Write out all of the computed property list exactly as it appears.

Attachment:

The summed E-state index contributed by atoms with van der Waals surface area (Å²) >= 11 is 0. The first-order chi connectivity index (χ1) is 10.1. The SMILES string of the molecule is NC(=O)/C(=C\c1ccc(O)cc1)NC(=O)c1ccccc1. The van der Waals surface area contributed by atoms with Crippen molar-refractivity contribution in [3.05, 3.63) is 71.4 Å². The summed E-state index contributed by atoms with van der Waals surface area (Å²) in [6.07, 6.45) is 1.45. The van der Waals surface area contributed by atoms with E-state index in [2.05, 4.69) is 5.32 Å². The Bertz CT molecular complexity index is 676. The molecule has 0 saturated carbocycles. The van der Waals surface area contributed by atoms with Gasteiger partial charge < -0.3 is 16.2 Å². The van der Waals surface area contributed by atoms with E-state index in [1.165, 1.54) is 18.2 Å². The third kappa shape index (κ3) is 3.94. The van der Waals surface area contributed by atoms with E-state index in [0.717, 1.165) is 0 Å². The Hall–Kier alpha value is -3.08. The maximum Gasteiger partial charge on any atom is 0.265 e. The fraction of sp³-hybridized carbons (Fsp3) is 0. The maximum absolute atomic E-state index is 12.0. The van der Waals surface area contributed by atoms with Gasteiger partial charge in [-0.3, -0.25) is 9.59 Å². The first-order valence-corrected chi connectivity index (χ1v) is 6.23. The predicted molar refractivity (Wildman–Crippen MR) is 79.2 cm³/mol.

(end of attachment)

The summed E-state index contributed by atoms with van der Waals surface area (Å²) >= 11 is 0. The first-order chi connectivity index (χ1) is 10.1. The SMILES string of the molecule is NC(=O)/C(=C\c1ccc(O)cc1)NC(=O)c1ccccc1. The van der Waals surface area contributed by atoms with Crippen molar-refractivity contribution in [3.05, 3.63) is 71.4 Å². The summed E-state index contributed by atoms with van der Waals surface area (Å²) in [6.07, 6.45) is 1.45. The van der Waals surface area contributed by atoms with E-state index in [2.05, 4.69) is 5.32 Å². The Bertz CT molecular complexity index is 676. The molecule has 0 saturated carbocycles. The van der Waals surface area contributed by atoms with Gasteiger partial charge < -0.3 is 16.2 Å². The van der Waals surface area contributed by atoms with E-state index in [1.165, 1.54) is 18.2 Å². The third kappa shape index (κ3) is 3.94. The van der Waals surface area contributed by atoms with E-state index in [0.717, 1.165) is 0 Å². The Hall–Kier alpha value is -3.08. The maximum Gasteiger partial charge on any atom is 0.265 e. The fraction of sp³-hybridized carbons (Fsp3) is 0. The maximum absolute atomic E-state index is 12.0. The van der Waals surface area contributed by atoms with Gasteiger partial charge in [-0.3, -0.25) is 9.59 Å². The first-order valence-corrected chi connectivity index (χ1v) is 6.23. The predicted molar refractivity (Wildman–Crippen MR) is 79.2 cm³/mol.